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Researchers on Wednesday reported on a highly targeted cyber espionage campaign sponsored by the Iranians that has targeted global aerospace and telecommunications companies in the Middle East, Russia, Europe, and the United States.
In a blog post, Cybereason said the newly discovered Iranian threat actor — MalKamak — has been operating since at least 2018 and remained unknown until today. Operation GhostShell was said to have used attack tools to perform various espionage activities on the targeted networks, including reconnaissance, lateral movement, and the collection and exfiltration of sensitive data.
The researchers said the investigation draws possible connections to other Iranian state-sponsored threat actors, including Chafer APT (APT39) and Agrius APT. This report follows the August publication by Cybereason of the DeadRinger Report that uncovered multiple Chinese APT campaigns targeting telecoms.
According to the researchers, the still-active Operation GhostShell campaign leverages a very sophisticated and previously undiscovered remote access trojan (RAT) called ShellClient that evades antivirus tools and other security apparatus and abuses the public cloud service DropBox for command and control.
“Anytime threat actors evade detection for more than three years, the impact to companies is devastating,” said Assaf Dahan, senior director, head of threat research at Cybereason.
Dahan said if Cybereason wasn’t brought in to investigate a suspicious activity in July 2021, MalKamak would likely still be operating in stealth mode. Overall, Dahan recommends that security practitioners, and specifically those working for aerospace-telecom companies carefully study the report. Cybereason also provided the indicators of compromise and highly contextualized behavioral data that security teams can use to detect sophisticated attacks and evasive threat actors in the future.
Dahan could not disclose the names of the companies attacked and how much damage MalKamak caused, although he did say that it’s possible that “hundreds of terabytes” of business-critical data have been exfiltrated. When asked about how the attackers abused DropBox, he offered this statement:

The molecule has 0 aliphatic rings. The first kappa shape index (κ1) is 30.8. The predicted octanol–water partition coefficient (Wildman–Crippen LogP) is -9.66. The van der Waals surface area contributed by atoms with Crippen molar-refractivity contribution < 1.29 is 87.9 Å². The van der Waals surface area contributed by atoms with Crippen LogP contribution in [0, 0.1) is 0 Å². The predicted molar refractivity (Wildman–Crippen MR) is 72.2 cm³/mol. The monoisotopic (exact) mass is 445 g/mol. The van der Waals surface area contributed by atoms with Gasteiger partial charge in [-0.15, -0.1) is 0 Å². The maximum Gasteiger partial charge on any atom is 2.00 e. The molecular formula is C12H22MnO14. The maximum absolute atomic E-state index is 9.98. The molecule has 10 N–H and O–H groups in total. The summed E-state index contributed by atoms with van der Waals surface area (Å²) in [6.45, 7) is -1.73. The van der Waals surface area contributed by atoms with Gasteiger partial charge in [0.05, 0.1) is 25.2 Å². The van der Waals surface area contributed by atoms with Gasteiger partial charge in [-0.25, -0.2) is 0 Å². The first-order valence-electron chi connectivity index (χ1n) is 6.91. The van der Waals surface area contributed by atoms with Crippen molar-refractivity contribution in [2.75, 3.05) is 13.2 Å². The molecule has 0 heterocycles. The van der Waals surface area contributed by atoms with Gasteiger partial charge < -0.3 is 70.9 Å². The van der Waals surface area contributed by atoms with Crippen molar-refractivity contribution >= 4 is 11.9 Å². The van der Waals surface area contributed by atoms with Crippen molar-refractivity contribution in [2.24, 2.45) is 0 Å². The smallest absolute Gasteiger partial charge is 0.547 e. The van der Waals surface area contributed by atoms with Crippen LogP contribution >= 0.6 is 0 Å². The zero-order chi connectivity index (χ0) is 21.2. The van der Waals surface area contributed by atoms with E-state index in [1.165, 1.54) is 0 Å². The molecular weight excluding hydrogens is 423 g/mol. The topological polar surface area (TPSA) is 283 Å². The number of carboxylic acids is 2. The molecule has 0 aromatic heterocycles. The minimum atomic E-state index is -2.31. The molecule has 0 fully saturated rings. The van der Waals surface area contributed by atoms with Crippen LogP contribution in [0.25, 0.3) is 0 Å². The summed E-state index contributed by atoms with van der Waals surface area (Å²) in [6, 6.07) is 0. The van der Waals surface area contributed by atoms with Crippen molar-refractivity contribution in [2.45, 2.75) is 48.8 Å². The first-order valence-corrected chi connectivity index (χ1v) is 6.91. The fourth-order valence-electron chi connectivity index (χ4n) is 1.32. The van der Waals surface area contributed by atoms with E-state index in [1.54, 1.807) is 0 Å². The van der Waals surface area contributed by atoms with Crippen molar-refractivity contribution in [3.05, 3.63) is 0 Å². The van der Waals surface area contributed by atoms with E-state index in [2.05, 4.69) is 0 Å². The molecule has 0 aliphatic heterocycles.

“Let me be very clear, the attackers didn’t exploit any DropBox vulnerability,” Dahan said. “They simply created accounts and used them for command and control purposes. The ShellClient RAT would poll the account every two minutes or so to check whether new instructions were left at a certain folder by the attackers. The output of these commands and the stolen data would then be exfiltrated to the same DropBox account. This is a very clever way to hide in plain sight, since DropBox is a trusted brand — and traffic to a legitimate site usually will not raise suspicions of certain security products and analysts.”
The aerospace and telecommunications sectors are likely of high importance to the Iranian state, with APT39 previously attributed to several attacks against similar targets within the Middle East, said Chris Morgan, senior cyber threat intelligence analyst at Digital Shadows. Morgan said obtaining sensitive information related to these sectors from regional adversaries could provide Iran with a strategic advantage, which was likely the overall goal of the GhostShell campaign.
“DropBox is a frequent target for threat actors primarily due to the popularity of the system and the potential value of stored data,” Morgan said. “DropBox does offer some significant security features — including strong encryption and use of two-factor authentication — but ultimately those options are not mandated to users. As a result, poorly secured accounts can often find the service being targeted by malicious actors.”
Tim Wade, technical director of the CTO Team at Vectra, said sidestepping whether or not DropBox was an authorized cloud storage service in the target organizations, this may serve as another example of risks presented by shadow IT generally as cloud services continue to provide covert communication or exfiltration channels for adversaries.
“Absent advanced detection capabilities, it can be very difficult from the standpoint from a defender to determine if the communication is malicious or benign,” Wade said. “For this reason, good IT hygiene and visibility are themselves an often underutilized form of risk reduction.”
Archie Agarwal, founder and CEO at ThreatModeler, said the sophistication of this previously unknown RAT coupled with the obfuscation techniques and command-and-control channel via a well-known online service to blend in with normal network traffic demonstrates a level of expertise usually reserved for state-supported operators.
“The fact that critical industrial niches were targeted in specific geographic regions such as aerospace and telecoms reinforces this assumption,” Agarwal said. “As the report suggests, similarities with previously known Iranian operational activities has lent credence to the suspicion this is of Iranian origin, however, attribution is difficult in a world full of false flag operations.”
Saryu Nayyar, CEO at Gurucul, explained that the GhostShell attack allowed hackers to get into a system, elevate privileges on that system, and move between systems on a network.
“After that, what it can do on the network could be practically anything,” Nayyar said. “This type of attack shows the persistence of hackers and their ability to infect enterprise networks. While the endgame is unclear, it likely has to do with ransomware. Enterprises need to be able to identify anomalous behavior on their network and cut off such trojans before they do serious harm to applications and data.”